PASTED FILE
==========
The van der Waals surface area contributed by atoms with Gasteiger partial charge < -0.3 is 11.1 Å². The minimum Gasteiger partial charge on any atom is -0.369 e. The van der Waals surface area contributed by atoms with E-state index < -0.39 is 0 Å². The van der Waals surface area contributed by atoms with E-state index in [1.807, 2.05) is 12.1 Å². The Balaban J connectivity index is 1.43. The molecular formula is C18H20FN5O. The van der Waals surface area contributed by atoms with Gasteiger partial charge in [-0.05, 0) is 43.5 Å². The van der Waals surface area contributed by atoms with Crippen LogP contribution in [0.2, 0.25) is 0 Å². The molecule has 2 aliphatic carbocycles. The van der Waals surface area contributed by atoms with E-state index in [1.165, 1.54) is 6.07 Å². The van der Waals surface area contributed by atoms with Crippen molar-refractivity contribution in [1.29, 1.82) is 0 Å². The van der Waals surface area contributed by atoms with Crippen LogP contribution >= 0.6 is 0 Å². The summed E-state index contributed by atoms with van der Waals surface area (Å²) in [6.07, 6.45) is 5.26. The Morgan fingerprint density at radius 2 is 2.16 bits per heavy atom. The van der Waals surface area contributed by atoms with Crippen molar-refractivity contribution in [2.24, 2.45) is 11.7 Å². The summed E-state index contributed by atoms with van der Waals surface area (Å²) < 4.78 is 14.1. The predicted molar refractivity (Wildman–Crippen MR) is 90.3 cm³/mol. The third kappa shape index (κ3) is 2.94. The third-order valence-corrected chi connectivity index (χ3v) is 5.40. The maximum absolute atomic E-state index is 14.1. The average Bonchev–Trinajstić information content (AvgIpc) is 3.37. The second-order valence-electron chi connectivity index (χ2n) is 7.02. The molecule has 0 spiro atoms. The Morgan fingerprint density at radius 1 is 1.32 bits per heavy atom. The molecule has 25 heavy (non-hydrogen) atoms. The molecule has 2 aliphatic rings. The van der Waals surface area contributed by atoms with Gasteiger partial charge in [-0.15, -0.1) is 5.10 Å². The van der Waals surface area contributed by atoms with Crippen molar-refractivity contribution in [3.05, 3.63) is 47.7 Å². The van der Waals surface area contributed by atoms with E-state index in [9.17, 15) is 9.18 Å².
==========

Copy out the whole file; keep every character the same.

The van der Waals surface area contributed by atoms with Gasteiger partial charge < -0.3 is 11.1 Å². The minimum Gasteiger partial charge on any atom is -0.369 e. The van der Waals surface area contributed by atoms with E-state index < -0.39 is 0 Å². The van der Waals surface area contributed by atoms with E-state index in [1.807, 2.05) is 12.1 Å². The Balaban J connectivity index is 1.43. The molecular formula is C18H20FN5O. The van der Waals surface area contributed by atoms with Gasteiger partial charge in [-0.05, 0) is 43.5 Å². The van der Waals surface area contributed by atoms with Crippen LogP contribution in [0.2, 0.25) is 0 Å². The molecule has 2 aliphatic carbocycles. The van der Waals surface area contributed by atoms with E-state index in [1.165, 1.54) is 6.07 Å². The van der Waals surface area contributed by atoms with Crippen molar-refractivity contribution in [1.29, 1.82) is 0 Å². The van der Waals surface area contributed by atoms with Crippen LogP contribution >= 0.6 is 0 Å². The summed E-state index contributed by atoms with van der Waals surface area (Å²) in [6.07, 6.45) is 5.26. The Morgan fingerprint density at radius 2 is 2.16 bits per heavy atom. The van der Waals surface area contributed by atoms with Crippen molar-refractivity contribution in [2.24, 2.45) is 11.7 Å². The summed E-state index contributed by atoms with van der Waals surface area (Å²) < 4.78 is 14.1. The predicted molar refractivity (Wildman–Crippen MR) is 90.3 cm³/mol. The third kappa shape index (κ3) is 2.94. The third-order valence-corrected chi connectivity index (χ3v) is 5.40. The maximum absolute atomic E-state index is 14.1. The average Bonchev–Trinajstić information content (AvgIpc) is 3.37. The second-order valence-electron chi connectivity index (χ2n) is 7.02. The molecule has 0 spiro atoms. The Morgan fingerprint density at radius 1 is 1.32 bits per heavy atom. The molecule has 25 heavy (non-hydrogen) atoms. The molecule has 2 aliphatic rings. The van der Waals surface area contributed by atoms with Gasteiger partial charge in [-0.15, -0.1) is 5.10 Å². The van der Waals surface area contributed by atoms with Crippen molar-refractivity contribution in [3.05, 3.63) is 47.7 Å². The van der Waals surface area contributed by atoms with E-state index in [9.17, 15) is 9.18 Å².